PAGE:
Posted April 8, 2019 by John Spence
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I am currently preparing to facilitate three strategic planning meetings, for an association, a technology company and a Fortune 100 client. Here are a few things that I see as foundational for creating an effective strategic plan.
- The key to a successful strategic plan is: FOCUS. Every company, regardless of size, has limited resources and strategy is all about effectively deploying an organization’s resources where they will have the most positive impact in the marketplace.
- To mirror my first point, one of the most important things a great strategic thinker does is figure out what to say “NO” to. What markets will we not compete in? What products or services should we not try to sell? What current projects should we abandon?
- If you have 10 strategic objectives, you do not have a strategy. All of the successful companies I’ve worked with were able to focus in on 3 to 5 major strategic initiatives. Anything more than that causes a lack of focus and ultimately a lack of success.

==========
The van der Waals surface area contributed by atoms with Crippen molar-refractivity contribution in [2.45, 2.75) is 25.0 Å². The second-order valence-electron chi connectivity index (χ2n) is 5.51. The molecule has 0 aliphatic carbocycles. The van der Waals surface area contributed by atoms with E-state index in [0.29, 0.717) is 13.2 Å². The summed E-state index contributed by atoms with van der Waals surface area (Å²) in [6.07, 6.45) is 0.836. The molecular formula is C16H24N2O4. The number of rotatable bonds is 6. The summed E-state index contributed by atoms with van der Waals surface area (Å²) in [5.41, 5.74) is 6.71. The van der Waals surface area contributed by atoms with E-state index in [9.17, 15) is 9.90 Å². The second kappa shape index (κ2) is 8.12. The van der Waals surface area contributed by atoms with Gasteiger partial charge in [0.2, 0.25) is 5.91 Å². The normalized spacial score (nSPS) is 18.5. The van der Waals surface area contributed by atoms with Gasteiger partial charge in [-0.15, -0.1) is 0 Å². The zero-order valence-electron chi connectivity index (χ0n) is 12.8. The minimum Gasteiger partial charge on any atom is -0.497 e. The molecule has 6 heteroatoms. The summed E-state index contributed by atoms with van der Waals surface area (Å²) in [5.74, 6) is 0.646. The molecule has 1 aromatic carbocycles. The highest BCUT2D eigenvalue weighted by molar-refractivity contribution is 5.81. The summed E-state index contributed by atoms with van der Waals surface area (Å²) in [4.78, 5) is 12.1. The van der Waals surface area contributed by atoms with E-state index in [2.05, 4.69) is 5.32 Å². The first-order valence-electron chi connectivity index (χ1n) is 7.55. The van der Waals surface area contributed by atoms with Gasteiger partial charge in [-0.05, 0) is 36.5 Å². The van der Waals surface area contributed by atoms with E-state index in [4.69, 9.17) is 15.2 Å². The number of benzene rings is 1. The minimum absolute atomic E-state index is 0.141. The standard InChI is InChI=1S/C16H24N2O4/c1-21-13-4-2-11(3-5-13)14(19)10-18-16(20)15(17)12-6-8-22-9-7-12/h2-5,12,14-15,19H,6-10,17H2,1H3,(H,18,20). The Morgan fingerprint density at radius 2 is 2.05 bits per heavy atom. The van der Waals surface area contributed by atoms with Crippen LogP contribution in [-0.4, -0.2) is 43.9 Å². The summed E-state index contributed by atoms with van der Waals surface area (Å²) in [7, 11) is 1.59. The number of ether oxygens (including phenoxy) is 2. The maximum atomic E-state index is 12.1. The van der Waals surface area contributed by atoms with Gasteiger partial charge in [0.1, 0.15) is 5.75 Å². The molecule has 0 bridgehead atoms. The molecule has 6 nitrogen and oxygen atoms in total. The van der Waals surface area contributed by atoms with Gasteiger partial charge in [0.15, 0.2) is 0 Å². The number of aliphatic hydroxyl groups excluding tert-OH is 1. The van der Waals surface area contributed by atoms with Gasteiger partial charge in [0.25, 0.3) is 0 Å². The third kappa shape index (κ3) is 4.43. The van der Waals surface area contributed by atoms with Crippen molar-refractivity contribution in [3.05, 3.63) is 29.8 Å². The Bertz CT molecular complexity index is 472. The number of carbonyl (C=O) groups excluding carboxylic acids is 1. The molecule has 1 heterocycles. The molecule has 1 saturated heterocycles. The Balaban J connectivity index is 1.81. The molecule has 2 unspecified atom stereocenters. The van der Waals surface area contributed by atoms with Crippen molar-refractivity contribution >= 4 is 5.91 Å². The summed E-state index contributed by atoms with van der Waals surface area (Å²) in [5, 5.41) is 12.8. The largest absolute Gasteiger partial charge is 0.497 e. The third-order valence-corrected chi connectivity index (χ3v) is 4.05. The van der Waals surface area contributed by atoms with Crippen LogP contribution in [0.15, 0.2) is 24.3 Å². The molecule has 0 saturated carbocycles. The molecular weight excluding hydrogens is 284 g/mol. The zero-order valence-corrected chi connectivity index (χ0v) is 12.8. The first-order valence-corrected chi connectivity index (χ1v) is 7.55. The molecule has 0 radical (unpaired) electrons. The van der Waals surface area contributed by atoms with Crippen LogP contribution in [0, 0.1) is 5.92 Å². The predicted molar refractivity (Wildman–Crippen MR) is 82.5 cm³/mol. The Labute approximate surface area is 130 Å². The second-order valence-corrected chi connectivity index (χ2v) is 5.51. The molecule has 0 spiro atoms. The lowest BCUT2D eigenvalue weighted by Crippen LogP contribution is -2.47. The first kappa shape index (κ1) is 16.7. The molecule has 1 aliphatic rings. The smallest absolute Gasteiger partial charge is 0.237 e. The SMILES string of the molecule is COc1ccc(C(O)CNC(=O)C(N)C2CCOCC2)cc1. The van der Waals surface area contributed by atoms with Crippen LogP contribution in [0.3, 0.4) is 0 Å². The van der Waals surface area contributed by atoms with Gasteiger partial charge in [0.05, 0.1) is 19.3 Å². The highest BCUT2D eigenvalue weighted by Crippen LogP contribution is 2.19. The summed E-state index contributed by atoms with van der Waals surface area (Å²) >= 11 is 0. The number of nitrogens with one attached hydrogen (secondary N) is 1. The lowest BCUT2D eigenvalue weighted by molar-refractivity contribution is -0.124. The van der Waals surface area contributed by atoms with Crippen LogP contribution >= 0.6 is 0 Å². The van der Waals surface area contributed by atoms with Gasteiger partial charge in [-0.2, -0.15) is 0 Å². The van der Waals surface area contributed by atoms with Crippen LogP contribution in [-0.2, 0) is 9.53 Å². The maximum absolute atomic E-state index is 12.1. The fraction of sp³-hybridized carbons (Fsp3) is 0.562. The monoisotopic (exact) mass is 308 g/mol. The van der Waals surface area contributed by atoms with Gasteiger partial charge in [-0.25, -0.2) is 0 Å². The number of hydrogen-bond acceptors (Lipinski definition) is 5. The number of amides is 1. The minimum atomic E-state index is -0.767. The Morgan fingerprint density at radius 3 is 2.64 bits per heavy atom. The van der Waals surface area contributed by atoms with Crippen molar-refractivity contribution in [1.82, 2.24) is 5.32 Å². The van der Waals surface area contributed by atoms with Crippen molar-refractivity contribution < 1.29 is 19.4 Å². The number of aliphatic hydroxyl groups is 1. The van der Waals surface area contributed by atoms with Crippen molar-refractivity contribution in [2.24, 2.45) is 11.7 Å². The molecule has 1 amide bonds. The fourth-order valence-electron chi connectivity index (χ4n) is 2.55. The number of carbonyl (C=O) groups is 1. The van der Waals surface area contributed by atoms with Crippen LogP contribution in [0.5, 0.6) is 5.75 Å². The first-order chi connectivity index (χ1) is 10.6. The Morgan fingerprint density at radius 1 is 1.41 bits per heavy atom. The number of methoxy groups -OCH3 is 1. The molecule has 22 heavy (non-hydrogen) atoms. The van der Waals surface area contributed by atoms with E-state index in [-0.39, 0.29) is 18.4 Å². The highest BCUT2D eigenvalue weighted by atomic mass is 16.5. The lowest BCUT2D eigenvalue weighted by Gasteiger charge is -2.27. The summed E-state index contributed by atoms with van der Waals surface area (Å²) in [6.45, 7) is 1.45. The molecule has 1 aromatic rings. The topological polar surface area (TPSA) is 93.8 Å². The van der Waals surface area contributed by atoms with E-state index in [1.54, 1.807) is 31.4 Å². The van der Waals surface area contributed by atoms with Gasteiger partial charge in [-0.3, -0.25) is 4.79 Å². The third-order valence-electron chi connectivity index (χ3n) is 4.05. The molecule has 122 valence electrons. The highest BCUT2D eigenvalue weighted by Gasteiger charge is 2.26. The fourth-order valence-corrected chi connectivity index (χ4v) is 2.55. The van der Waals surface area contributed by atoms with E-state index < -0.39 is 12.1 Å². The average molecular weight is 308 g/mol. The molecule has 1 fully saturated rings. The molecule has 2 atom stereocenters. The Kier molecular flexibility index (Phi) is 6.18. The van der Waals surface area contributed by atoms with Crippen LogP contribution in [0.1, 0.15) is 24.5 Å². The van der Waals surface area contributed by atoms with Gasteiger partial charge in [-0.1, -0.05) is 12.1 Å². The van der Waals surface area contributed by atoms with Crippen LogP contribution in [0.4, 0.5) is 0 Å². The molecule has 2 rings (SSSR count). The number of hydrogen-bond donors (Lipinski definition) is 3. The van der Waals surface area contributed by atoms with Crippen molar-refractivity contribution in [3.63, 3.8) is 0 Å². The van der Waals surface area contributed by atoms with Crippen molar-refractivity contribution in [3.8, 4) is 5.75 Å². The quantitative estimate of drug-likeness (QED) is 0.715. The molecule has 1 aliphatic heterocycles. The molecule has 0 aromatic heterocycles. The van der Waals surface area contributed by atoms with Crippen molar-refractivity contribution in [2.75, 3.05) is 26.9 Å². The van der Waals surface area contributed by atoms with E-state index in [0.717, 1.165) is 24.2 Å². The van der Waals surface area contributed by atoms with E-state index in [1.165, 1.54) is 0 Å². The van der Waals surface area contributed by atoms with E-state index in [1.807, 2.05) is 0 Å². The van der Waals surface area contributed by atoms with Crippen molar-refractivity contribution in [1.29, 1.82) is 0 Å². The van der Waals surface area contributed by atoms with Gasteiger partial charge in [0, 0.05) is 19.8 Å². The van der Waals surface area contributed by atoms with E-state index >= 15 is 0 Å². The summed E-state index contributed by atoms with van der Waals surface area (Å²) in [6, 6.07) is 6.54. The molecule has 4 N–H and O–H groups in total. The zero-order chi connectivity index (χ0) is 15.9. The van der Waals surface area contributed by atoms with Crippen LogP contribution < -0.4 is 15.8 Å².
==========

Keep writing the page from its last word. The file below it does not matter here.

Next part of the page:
- When examining business issues, are you trying to solve a puzzle or a mystery? With enough data and information, you can find the right answer to a puzzle, but no matter how hard you try it is impossible to find the exact right solution for mystery. Because of this, as much as I hate to admit it, a large part of strategy is simply an educated guess about what might happen in the future.
- Alignment is critical. If the senior team is not 100% committed to strategic direction of the organization, the plan will fail.
- It’s an age-old business cliché, because it is correct: What gets measured gets done. A major reason that many strategies are not effectively executed is because there is no way to determine exactly what the expectations are. Ambiguity Breeds Mediocrity.
Those are just a few of the key ideas I try to help my clients keep in mind as we move through a strategic planning retreat. I will also add one more critical point; to make sure you follow through and implement your plan, you should spend just as much time on strategic execution planning as you do on planning the strategy. This is a very important idea that few companies truly embrace.
What are your thoughts?
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